Location: RIVERSIDE, CA

Re: Recommendations on outboard motor for DSI?

Postby jeadstx » Tue Aug 04, 2015 4:33 pm

I have a Lehr 2.5 hp propane outboard and I'm very pleased with it. As with most motors in this hp range, you have to turn the head for reverse. The motor weighs about 39 pounds and is long enough to be mounted to the transom without a motor mount. It will work with either one pound propane cylinders (which I use) or with an external tank. The one pound cylinder screws into the motor head and gets an hour of use at full throttle, more at slower speeds. A one pound cylinder provides a little more than a gallon of gas.

John
1976 Day Sailer II, #8075 - Completed the 2011, 2012, and 2013 Texas 200
1952 Beetle Boat Swan Catboat
Early Rhodes 19
1973 Mariner 2+2, #2607 - Completed 2014, 2015 and 2016 Texas 200
1969 Day Sailer I, #3229
Fleet 135; Canyon Lake, Texas
jeadstx
 
Posts: 1216
Joined: Tue Jul 08, 2008 11:10 am
Location: Dripping Springs, Tx

Re: Recommendations on outboard motor for DSI?

Postby GreenLake » Tue Aug 04, 2015 5:59 pm

The Lehr is a "no mess" motor, as the fuel is clean as are the exhaust products, but unlike an electric, it's not quiet. At 2.5hp it's not as limited as an electric would be in terms of power; in fact, if you look at theoretical formulas of the power needed to propel a DS, it comes just about to 2hp. Really strong winds might make higher power of interest, but keeping the DS's bow up when going across such winds would probably require use of the CB. So I would expect limits in that direction.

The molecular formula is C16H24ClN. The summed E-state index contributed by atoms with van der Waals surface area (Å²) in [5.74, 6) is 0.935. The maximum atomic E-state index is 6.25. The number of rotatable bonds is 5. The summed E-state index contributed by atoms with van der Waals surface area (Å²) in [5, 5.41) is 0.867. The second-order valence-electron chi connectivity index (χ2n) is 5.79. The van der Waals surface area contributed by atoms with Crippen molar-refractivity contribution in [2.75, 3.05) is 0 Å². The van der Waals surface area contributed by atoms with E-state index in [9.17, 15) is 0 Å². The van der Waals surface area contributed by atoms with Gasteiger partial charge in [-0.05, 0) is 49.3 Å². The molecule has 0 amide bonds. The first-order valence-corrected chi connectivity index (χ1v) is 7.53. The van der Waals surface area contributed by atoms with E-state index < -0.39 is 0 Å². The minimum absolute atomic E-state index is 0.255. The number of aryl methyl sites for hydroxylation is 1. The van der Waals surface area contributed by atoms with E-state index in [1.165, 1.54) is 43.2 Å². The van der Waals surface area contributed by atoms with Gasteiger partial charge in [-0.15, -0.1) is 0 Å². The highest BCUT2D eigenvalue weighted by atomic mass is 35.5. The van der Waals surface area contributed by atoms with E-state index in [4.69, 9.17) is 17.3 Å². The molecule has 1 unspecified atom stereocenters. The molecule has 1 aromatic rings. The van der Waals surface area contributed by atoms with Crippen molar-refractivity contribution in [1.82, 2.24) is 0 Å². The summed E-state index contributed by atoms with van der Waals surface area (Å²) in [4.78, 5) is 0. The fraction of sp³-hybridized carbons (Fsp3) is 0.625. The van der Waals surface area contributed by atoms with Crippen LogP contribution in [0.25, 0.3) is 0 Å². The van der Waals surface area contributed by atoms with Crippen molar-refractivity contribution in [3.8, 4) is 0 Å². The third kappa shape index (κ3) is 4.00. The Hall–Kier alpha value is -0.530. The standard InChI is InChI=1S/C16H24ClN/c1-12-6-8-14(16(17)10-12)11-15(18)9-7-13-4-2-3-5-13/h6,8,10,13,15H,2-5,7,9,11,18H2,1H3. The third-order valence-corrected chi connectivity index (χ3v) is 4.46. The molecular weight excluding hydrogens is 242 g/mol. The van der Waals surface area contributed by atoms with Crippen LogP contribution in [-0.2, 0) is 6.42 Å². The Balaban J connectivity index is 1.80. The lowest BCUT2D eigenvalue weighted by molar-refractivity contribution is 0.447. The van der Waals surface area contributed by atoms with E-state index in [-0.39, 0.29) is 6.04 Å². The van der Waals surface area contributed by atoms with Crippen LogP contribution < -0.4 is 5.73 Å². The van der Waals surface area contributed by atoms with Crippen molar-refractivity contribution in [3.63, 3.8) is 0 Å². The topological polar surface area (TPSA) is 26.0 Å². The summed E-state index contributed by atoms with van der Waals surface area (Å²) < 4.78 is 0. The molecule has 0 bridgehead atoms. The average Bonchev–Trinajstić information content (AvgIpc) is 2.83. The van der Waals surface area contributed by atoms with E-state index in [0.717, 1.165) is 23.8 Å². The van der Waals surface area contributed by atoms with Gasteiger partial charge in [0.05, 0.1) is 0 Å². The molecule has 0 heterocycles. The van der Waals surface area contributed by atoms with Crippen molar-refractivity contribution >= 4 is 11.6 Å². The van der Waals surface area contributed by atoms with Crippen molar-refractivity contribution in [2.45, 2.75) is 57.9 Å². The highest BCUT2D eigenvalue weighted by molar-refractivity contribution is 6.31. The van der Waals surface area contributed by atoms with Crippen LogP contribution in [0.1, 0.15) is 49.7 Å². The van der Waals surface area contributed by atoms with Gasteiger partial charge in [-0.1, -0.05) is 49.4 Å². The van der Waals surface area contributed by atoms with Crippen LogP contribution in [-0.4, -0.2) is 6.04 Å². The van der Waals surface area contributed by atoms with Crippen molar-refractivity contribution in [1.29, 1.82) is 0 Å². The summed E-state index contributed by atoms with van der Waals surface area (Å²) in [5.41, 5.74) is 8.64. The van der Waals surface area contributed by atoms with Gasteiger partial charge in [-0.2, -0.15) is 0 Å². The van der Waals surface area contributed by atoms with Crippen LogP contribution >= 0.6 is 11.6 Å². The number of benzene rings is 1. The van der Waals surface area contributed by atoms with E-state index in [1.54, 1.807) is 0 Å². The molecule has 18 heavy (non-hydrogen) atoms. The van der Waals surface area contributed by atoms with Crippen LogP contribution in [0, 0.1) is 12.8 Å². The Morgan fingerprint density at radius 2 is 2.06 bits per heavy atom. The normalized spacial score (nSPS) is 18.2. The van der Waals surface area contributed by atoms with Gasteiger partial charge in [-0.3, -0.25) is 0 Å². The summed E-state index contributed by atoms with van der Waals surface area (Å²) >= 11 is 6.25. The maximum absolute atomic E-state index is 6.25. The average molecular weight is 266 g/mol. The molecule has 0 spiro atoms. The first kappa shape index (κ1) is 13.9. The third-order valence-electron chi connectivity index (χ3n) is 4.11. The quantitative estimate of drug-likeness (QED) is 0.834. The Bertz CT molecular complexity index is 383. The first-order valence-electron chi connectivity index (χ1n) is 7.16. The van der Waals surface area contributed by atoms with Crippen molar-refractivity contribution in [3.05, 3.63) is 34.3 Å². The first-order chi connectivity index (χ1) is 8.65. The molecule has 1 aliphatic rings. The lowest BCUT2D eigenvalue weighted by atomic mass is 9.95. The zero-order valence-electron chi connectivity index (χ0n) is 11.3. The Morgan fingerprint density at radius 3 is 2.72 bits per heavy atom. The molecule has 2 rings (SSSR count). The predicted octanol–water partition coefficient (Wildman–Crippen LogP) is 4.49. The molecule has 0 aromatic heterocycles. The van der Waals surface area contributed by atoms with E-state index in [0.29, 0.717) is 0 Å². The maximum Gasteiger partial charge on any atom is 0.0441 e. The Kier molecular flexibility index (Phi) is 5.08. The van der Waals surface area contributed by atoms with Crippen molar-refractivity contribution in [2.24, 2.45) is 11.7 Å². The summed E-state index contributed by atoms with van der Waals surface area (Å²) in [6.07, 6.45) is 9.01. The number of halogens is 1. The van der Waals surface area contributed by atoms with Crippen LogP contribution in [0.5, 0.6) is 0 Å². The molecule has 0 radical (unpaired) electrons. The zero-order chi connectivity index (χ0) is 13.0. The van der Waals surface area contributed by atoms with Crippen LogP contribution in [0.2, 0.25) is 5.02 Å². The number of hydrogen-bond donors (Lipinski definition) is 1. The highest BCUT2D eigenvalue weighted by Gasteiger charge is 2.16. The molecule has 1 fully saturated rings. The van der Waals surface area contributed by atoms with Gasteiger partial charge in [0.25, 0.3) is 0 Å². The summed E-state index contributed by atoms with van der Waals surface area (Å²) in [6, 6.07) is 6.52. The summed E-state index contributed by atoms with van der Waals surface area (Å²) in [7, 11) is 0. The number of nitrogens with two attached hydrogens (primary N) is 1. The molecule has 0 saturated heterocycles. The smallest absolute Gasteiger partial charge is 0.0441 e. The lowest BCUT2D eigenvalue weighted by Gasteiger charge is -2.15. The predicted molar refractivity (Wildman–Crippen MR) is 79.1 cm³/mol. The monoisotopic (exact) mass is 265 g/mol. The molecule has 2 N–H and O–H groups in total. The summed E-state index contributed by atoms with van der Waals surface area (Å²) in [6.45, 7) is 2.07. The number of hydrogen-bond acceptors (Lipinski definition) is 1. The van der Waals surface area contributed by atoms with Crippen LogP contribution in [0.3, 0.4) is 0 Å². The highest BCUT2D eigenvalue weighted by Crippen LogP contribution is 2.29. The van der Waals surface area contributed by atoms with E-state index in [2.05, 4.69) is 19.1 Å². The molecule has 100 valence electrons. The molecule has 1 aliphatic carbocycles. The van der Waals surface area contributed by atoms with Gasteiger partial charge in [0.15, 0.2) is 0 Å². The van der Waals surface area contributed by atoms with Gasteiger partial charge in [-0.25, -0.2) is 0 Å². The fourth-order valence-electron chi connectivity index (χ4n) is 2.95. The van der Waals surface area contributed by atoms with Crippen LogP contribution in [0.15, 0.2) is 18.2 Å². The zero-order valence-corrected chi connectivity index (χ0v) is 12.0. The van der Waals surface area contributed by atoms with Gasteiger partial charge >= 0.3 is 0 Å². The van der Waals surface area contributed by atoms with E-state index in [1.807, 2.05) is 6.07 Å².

A motor light enough to dismount entirely (on longer daysails, when you have space in the cuddy) has the advantage of improving your sailing characteristics. Also a reason not to go for a very heavy motor.
~ green ~ lake ~ ~
GreenLake
 
Posts: 5029
Joined: Mon Jun 18, 2007 3:54 am

Re: Recommendations on outboard motor for DSI?

Postby jeadstx » Tue Aug 04, 2015 6:38 pm

I always put the CB down just a bit, 6" or so when motoring. I have had no problems in strong winds with tides.

John
1976 Day Sailer II, #8075 - Completed the 2011, 2012, and 2013 Texas 200
1952 Beetle Boat Swan Catboat
Early Rhodes 19
1973 Mariner 2+2, #2607 - Completed 2014, 2015 and 2016 Texas 200
1969 Day Sailer I, #3229
Fleet 135; Canyon Lake, Texas
jeadstx
 
Posts: 1216
Joined: Tue Jul 08, 2008 11:10 am
Location: Dripping Springs, Tx

Re: Recommendations on outboard motor for DSI?

Postby nojudge2000 » Thu Sep 10, 2015 1:50 pm

I really appreciate all the feedback!!! You all are great. I'm in the process of studying all the replies and doing the research. Truly, I can't thank you enough! I'll let you all know when I get this figured out or I'll be back with more questions. :) Happy sailing. Don't we all hate to see the season end. -- Bonnie in PA
nojudge2000
 
Posts: 9
Joined: Sat Jun 05, 2010 11:02 pm
Location: Grove City, PA

Re: Recommendations on outboard motor for DSI?

Postby jeadstx » Fri Sep 11, 2015 10:43 am